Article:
San Jose, CA
Old songs / new songs
Posted: 02 May 2008, 18:03
I can only speak for myself...being 43 years old now (Gulp!)...but why I still love listening to the old stuff...is....because I really do think the bands were better....and by 'better' I mean...more original, more experimental, and willing to try something different. Turn on MTV tonight, and if by some miracle they are actually playing music (these days its all 'reality'programmes) see if you can spot any bands that sound like PLAY DEAD or like the SEX GANG CHILDREN ? Then, see how many sound like Green day....? Yes the bands of my youth could come out with some real crap (Killing Joke's 'Me or you' springs to mind) but fair play to them for actually trying it...Thing is....I used to Love Killing Joke, but I hear their new stuff now, and to me it sounds like badly copied RAMMSTEIN and thats why theyve lost it...they're copying....they were much better when they produced their own original punk funk sound. Actually it was at a Killing Joke gig that I saw PLAY DEAD who were the support act at Digbeth Civic Hall Birmingham...and they blew Joke of the stage in my eyes...and i'd never heard of them before that !
Anyway...thats how I feel about it.
Posted: 13 May 2008, 13:41
Stuck in the 80's. I think somebody should give a band that name. But it's a question that I get asked all too often. I feel that a lot of it has to do with age, I listen to a lot of music and try to make the effort to keep up with things, but the older I get the more that I'm hit by that "heard it all before" sensation.
Everything, or most things today have a disposable quality, that I know will not leave me with any special memory or sense of time. I can still remember where I was when I first heard Anarchy in the U.K. and thought what the fuck was that. Many songs by numerous people have had that effect on me but not for a very long time.
Music reflects society in many ways, it becomes fasion, and so gets regurgatated. I hear bands who are trying to emulate what happened in the 80's, but their young guys who are far too young to have been around then. I find this most amusing.
I guess the reason I find those songs so powerful is simply that they are attached to a memory and not just a piece of music standing alone.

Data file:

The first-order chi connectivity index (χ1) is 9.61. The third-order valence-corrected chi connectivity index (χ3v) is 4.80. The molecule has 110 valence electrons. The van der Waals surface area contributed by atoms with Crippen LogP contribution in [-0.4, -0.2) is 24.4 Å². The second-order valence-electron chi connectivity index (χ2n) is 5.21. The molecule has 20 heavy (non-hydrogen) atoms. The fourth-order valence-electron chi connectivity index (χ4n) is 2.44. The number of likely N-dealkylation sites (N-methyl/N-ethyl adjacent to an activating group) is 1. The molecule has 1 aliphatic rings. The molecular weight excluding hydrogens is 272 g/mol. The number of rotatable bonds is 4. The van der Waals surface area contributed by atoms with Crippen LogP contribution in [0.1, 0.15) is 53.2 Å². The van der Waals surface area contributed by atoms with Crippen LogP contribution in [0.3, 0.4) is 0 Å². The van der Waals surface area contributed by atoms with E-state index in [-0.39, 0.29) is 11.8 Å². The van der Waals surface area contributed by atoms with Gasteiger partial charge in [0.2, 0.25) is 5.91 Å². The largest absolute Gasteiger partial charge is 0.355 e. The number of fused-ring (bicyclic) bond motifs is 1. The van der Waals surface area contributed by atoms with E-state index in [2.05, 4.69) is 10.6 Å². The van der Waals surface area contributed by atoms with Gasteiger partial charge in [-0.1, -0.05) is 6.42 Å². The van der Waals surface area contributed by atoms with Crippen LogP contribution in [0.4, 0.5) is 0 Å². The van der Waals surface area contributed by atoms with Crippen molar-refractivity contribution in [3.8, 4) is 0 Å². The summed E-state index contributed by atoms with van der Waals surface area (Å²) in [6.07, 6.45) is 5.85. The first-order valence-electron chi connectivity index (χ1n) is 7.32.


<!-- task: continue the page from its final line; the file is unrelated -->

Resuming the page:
P.S. Lets talk bollocks more often.
Posted: 13 May 2008, 17:55
I'll be 50 in August and I find very little of what's happening today of interest. It is
an age thing - handle it.
My musical awakenings go further back than what I would guess the majority on here experienced, Genesis (Gabriel era) were the first band that really altered my life, prior to that I was into Mott The Hoople and Roxy Music, no bad thing in itself, but when I heard that opening blast of Mellotron on Watcher of the Skies from Genesis Live - my life was never the same. Devotion to The Pink Floyd, Yes, ELP, Gong and Todd Rundgren but mainly King Crimson soon followed. I was very sceptical about Punk Rock until I realised I actually liked the music, the punks just looked and acted daft, Mahn!
I then got into the Liverpool Explosion - Bunnymen, Teardrop - and am still a fan of that early stuff to this day. It wasn't until I heard the Jesus and Mary Chain on John Peel (natch) that I felt a second rush, sadly that only lasted for the Psychocandy album. I had to wait another 3 years till I saw The Sisters Of Mercy on that now legendary OGWT session for my life to do another 360. Darkness descended, my world was never the same.
~:scene shifts to leaves of a calendar flicking off to denote passage of time
The Thrash Metal scene of the early 80s also excited me, still does but I find I can't be arsed with new product from Metallica, Megadeth and Anthrax - they had they're moment, they should've burned twice as bright for half as long.
Ministry were the next punch up the bracket! RevCo and NIN I soon added to my roster.